Quality Conversation

Engaging Your Child in Conversation

  • A 20 year old study about the direct benefit of quality conversations between parents and children and its affect on the child's vocabulary development has been revisited in an article in Education Week. "The '30 million-word' gap is arguably the most famous but least significant part of a landmark study, Meaningful Differences in the Everyday Experiences of Young Children, by the late University of Kansas child psychologists Betty Hart and Todd R. Risley. As the work turns 20 this year, new research and more advanced measuring techniques have cast new light on long-overshadowed, and more nuanced, findings about exactly how adult interactions with infants and young children shape their early language development."

    The important message to take away from the study is the importance of creating opportunities for young children to interact with rich language. In a culture where our children are turned into electronics for a good portion of their at-home time, those quality conversations about the world around them are not happening.  Recently, my class was reading an article in a student news magazine about ten words in the news with which they should be familiar.  When I read ISIS, there was laughter.  Another word was sanction. Most students had no background knowledge to hook onto in order to understand or discuss these words.  Discussing current events in a developmentally appropriate way is one way to have a quality conversation and work in cultural vocabulary.  Bonding over sports is another, and they have little understanding of space ("We're in space?")  I know the familiar, "What did you do in school today?"  "Nothing" routine.  I'll admit it's difficult to get your child to sit down and have a conversation, but vocabulary development is suffering while we allow them to slink off to their rooms, eat in front of the TV, or connect to their earbuds.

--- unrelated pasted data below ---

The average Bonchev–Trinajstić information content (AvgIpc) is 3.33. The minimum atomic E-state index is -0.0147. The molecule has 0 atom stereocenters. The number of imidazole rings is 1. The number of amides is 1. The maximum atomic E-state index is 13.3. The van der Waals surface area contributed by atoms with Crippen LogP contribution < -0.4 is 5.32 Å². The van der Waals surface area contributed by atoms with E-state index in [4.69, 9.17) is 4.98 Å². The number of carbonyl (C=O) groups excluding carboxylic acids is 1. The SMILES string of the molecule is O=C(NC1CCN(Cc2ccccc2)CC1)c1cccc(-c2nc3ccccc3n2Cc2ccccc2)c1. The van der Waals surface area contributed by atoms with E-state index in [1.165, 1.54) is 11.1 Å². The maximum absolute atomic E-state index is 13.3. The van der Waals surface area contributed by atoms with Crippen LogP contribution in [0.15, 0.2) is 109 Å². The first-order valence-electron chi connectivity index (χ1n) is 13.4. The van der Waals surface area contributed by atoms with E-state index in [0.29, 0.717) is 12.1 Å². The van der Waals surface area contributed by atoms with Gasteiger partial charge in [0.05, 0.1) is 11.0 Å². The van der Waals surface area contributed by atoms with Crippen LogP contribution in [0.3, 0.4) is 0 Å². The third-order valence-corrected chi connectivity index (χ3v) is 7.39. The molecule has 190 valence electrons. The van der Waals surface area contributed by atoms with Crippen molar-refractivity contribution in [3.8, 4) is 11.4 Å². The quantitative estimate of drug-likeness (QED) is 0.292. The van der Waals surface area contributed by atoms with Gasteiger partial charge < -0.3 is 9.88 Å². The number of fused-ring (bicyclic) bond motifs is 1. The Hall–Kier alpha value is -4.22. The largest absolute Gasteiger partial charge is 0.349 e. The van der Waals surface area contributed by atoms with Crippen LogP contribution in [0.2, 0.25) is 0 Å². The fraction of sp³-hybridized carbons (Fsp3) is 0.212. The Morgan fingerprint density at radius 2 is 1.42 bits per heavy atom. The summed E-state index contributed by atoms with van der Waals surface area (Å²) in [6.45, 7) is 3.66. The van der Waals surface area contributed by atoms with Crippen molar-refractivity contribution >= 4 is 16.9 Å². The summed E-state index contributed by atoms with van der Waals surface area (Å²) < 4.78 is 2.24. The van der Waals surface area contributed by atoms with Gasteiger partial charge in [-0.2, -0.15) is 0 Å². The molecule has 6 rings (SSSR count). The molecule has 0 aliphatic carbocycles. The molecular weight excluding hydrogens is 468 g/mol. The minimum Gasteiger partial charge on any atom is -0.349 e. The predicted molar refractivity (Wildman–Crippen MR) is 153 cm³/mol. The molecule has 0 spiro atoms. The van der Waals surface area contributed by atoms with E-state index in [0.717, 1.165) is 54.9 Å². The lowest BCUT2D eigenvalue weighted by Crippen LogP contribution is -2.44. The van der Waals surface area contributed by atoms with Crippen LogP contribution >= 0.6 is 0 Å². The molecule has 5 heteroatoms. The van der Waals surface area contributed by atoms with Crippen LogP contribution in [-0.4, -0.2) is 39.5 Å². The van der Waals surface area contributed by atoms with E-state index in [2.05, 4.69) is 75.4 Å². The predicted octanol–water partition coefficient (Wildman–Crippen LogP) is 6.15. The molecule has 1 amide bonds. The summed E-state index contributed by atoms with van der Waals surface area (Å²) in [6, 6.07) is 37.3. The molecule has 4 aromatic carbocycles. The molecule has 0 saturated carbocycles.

A quality conversation has at least 30 turns--the back and forth, give and take of ideas that constitute conversation. As we read the novella, Hiroshima (which some students thought was sushi), we are developing questioning techniques that encourage that quality conversation that has to take place in vibrant book discussion groups. The bomb has been dropped, and the students have just read about the devastation it caused.  They have lots of questions, and I can't wait for them to use their Thick, Thicker, Thickest questioning techniques when they meet next week. I anticipate some invigorating discussions.

    Quality conversation won't happen overnight, but as teachers, you and I have to help our children connect to the real world out there, not the computer generated, celebrity-driven escapism that allows children to retreat rather than engage. It's not too late to start.


    Ideas for discussion:

    • space - Hubble at 25, expanding universe, life out there
    • sports - value of instant replay, challenge and review rule, ethics of althletes on performance enhancing drugs, playesr from your generation vs theirs
    • atomic bomb
    • the Body Clock and teens
    • music
    • natural world
    • prehistory
    • generational talk with grandparents (they'll be happy they did some day)
    • fears
    • civilizations